In these studies, risk analysts, historians, engineers, scientists, and economists have identified recurring motifs which precede the fall: black swans, overconfidence, failure to adapt, dogmatism, communications breakdowns, excessive leverage, lack of redundancy, tight coupling, feedback, miscalculated second-guesses, heuristic errors, and many others. Traditionally, playwrights and interpreters have focused on how the protagonist’s hubris precedes the fall. My research looks at how all the different types of risk precede the fall. My goal is to allow tragedy to speak to today’s analysts, historians, engineers, scientists, economists, and other risk takers, by interpreting tragedy in their language. Birnam Wood, for example, becomes a black swan event. In Corneille’s Cinna, for example, the feedback between the quartet of protagonists leads to unexpected outcomes. Shakespeare’s Romeo and Juliet becomes a study in tight coupling (when each part of a plan is dependent on all the other parts). And so on.

Tragedy also entertains, and risk theatre explains what makes tragedy thrilling. Spectators come to the theatre to feel the emotions of anticipation and apprehension. To continue the gambling analogy, just as spectators go to the casino to watch the high stakes action at the no-limit tables, so too theatregoers go to the casino, not to watch the nickel and dime bets, but to watch heroes make delirious wagers. Theatregoers feel anticipation for what the hero will wager. What will Macbeth wager for the crown—perhaps compassion, or the milk of human kindness? What will Loman wager for the American Dream—perhaps his dignity? What will Faustus wager for world dominion—perhaps his soul? In addition to anticipation, theatregoers feel apprehension for how, despite having the best-laid plans, heroes lose all.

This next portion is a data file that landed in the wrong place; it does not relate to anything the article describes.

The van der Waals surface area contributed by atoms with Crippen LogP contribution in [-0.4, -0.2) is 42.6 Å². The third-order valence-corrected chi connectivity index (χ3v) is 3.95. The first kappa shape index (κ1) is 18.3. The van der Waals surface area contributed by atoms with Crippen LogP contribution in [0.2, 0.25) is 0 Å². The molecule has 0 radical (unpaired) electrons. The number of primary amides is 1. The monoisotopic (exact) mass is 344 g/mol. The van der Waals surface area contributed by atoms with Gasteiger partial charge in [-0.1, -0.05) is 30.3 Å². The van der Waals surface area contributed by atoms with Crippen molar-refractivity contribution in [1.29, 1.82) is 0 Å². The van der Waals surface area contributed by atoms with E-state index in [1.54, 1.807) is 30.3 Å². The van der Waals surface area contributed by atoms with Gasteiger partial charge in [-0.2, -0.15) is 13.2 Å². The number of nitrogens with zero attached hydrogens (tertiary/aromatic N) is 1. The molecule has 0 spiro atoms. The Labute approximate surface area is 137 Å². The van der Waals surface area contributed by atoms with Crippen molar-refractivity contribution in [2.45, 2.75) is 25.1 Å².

After twelve years of researching my book, The Risk Theatre Model of Tragedy: Gambling, Drama, and the Unexpected, I shopped around for a publisher. Because I was no longer part of academia, the academic presses were uninterested. Because I wasn’t part of the theatre world, the presses which focus on drama were uninterested. The manuscript sat fallow until a friend suggested that I try self-publishing.